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Ellison v. State

United States District Court, D. Montana, Helena Division

July 11, 2018

LIONEL SCOTT ELLISON, Plaintiff,
v.
STATE OF MONTANA WARDENS, et al., Defendants.

          ORDER

          John Johnston United States Magistrate Judge

         The following motions are pending: Plaintiff Lionel Ellison's motion for partial summary judgment (Doc. 46); Mr. Ellison's Motion for Disqualification of Judge (Doc. 48); Mr. Ellison's Motion for Sanctions (Doc. 49); Mr. Ellison's Motion for Copies (Doc. 50); Defendants' Motion for Extension of Time to File Disclosure Statement (Doc. 59); and Defendants' Motion to Modify Scheduling Order and to Request Plaintiff to file Disclosure statement.

         The Court notes that Mr. Ellison filed a Notice of Appeal on June 4, 2018. (Doc. 65). “As a general rule, the filing of a notice of appeal divests a district court of jurisdiction over those aspects of the case involved in the appeal.” Stein v. Wood, 127 F.3d 1187, 1189 (9th Cir. 1997). However, there is an exception to the general rule when the appeal is patently frivolous. Marks v. Clarke, 102 F.3d 1012, 1018 n. 8 (9th Cir. 1996) (citation omitted). Here, since Mr. Ellison has not appealed from an appealable final judgment, the appeal is frivolous and is ineffective to transfer jurisdiction from the district court to the court of appeals. Thus, Mr. Ellison's filing of the interlocutory appeal does not divest this Court of jurisdiction. See Ruby v. Secretary of U.S. Navy, 365 F.2d 385 (9th Cir. 1966)(“Where the deficiency in a notice of appeal, by reason of untimeliness, lack of essential recitals, or reference to a non-appealable order, is clear to the district court, it may disregard the purported notice of appeal and proceed with the case, knowing that it has not been deprived of jurisdiction.”)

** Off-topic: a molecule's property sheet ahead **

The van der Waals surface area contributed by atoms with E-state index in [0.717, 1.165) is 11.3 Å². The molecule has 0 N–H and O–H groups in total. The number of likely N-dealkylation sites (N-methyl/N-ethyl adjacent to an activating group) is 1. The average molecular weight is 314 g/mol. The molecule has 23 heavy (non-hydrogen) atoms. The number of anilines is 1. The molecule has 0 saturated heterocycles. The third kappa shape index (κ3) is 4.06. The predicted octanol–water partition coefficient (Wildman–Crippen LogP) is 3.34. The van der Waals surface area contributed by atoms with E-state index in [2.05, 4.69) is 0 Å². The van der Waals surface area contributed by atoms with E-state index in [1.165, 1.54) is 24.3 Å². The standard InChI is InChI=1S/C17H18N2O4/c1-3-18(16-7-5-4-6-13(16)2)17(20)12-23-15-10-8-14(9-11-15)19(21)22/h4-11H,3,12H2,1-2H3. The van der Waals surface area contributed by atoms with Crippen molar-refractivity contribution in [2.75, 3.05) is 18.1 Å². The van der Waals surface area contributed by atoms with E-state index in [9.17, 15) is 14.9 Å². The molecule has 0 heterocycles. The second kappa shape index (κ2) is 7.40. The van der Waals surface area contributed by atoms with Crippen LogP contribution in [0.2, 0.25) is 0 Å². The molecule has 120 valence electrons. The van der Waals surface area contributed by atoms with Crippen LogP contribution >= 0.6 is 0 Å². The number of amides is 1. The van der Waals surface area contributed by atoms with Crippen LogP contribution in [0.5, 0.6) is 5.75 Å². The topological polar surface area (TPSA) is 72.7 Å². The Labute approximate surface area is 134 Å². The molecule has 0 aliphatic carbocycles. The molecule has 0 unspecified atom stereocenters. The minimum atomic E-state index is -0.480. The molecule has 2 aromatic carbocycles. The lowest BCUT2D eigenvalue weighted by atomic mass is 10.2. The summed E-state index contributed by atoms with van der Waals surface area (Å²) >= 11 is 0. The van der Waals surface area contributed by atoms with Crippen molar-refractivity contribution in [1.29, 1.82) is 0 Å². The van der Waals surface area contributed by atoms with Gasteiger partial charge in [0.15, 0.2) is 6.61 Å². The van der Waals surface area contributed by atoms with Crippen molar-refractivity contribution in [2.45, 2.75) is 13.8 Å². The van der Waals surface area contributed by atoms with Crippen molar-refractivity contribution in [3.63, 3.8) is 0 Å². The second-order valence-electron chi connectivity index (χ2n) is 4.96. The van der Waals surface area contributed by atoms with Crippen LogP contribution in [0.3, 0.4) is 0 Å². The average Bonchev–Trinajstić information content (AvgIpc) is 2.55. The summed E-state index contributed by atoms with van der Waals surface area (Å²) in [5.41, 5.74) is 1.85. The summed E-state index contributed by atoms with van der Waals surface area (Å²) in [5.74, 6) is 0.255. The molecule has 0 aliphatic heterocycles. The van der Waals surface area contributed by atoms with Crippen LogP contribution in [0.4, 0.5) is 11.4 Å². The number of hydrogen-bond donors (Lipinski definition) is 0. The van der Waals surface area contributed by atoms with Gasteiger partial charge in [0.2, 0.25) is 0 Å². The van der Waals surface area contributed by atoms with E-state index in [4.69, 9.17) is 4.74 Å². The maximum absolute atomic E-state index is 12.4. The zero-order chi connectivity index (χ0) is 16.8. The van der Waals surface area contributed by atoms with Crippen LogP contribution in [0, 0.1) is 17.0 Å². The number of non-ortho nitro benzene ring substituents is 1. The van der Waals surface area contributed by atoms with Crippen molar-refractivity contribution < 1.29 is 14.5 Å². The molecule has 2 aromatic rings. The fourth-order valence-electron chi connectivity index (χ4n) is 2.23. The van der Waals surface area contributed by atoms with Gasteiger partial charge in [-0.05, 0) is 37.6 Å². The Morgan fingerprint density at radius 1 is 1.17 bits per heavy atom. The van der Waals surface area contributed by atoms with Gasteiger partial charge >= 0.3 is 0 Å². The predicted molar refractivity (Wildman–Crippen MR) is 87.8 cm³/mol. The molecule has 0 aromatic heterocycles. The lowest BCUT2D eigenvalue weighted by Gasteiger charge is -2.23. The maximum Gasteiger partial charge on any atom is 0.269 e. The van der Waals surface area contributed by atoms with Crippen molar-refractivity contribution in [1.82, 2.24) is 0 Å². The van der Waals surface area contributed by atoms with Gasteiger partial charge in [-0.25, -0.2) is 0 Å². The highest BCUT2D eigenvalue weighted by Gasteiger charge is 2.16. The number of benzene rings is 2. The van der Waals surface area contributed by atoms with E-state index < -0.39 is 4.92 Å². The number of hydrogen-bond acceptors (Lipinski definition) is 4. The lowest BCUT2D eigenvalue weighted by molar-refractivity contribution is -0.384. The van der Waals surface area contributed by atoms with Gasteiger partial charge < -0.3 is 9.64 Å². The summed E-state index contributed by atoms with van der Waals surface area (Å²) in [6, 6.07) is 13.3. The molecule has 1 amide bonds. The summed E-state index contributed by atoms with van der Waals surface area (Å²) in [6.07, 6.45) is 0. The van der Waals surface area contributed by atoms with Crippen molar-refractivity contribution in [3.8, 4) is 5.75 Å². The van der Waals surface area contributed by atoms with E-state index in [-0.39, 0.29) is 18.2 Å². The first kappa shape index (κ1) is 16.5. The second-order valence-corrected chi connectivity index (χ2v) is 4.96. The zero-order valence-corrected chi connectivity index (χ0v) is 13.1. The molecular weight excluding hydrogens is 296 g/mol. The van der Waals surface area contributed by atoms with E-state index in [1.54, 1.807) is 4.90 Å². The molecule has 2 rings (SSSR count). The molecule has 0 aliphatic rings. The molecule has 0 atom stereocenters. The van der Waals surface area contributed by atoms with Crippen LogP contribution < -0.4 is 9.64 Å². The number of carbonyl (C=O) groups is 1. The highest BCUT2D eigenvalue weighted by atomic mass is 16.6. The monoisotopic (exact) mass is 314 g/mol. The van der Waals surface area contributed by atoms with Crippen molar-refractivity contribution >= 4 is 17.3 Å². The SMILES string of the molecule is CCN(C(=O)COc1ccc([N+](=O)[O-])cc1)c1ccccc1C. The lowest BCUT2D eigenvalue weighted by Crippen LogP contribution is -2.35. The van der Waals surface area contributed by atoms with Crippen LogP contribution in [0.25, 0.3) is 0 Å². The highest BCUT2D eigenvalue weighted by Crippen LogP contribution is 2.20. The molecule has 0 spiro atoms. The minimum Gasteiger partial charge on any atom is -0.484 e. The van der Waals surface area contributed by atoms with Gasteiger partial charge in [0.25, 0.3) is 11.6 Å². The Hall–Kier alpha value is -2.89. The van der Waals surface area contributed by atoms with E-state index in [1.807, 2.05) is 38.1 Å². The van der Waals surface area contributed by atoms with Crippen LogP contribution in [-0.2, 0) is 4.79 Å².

I. Mr. Ellison's Motion for Partial Summary Judgment (Doc. 46)

         Mr. Ellison's motion for partial summary judgment fails to comply with Rule 56 of the Local Rules and should be dismissed. Local Rule 56.1 requires that:

(a) Any party filing a motion for summary judgment must simultaneously file a Statement of Undisputed Facts. The Statement must:
(1) set forth in serial form each fact on which the party relies to support the motion;
(2) pinpoint cite to a specific pleading, deposition, answer to interrogatory, admission or affidavit before the court to support each fact;
(3) be filed separately from the motion and brief; and
(4) immediately upon filing of the motion, be e-mailed in a word processing format to each party against whom summary judgment is sought.

         Local Rule 56.1(a). Mr. Ellison has not filed a Statement of Undisputed Facts in accordance with this rule.

         Accordingly, the Motion for Summary Judgment will be denied without prejudice and subject to renewal for failure to file a statement of undisputed facts.

         II.Mr. Ellison's Motion for Disqualification of Judge and Magistrate Judge and Change in Venue for All Plaintiff Actions (Doc. 48)

         Mr. Ellison moves to disqualify both the undersigned and Chief United States District Court Judge Dana Christensen based upon hearsay statements which he contends he heard at the prison. Section 144 of Title 28 of the United States Code provides, in relevant part, as follows:

Whenever a party to any proceeding in a district court makes and files a timely and sufficient affidavit that the judge before whom the matter is pending has a personal bias or prejudice either against him or in favor of any adverse party, such judge shall proceed no further therein, but another judge shall be assigned to hear such proceeding. [... The party's affidavit] shall be accompanied by a certificate of counsel of record stating that it is made in good faith.

28 U.S.C. § 144. The certificate of good faith required under this section must be provided by a member of the bar, or the movant's counsel of record. See Robinson v. Gregory, 929 F.Supp. 334, 337-38 (S.D. Ind. 1996). Consequently, a pro se litigant who has not provided a certificate of good faith from a member of the bar may not employ the disqualification procedures set forth in 28 U.S.C. § 144. Id.; see also Jimena v. UBS AG Bank, 2010 WL 2650714, *3 (E.D. Cal. 2010); United States v. Briggs, 2007 WL 1364682, *1 (D. Idaho 2007). Mr. Ellison has not submitted a certificate of counsel as required by § 144. Thus, Mr. Ellison cannot pursue recusal under this section.

         The Court will, however, consider the merits of Mr. Ellison's motion under the provisions of 28 U.S.C. § 455. “Section 455 imposes an affirmative duty upon judges to recuse themselves.” Yagman v. Republic Ins., 987 F.2d 622, 626 (9th Cir. 1983). The statute provides, as follows:

(a) Any justice, judge, or magistrate judge of the United States shall disqualify himself in any proceeding in which his ...

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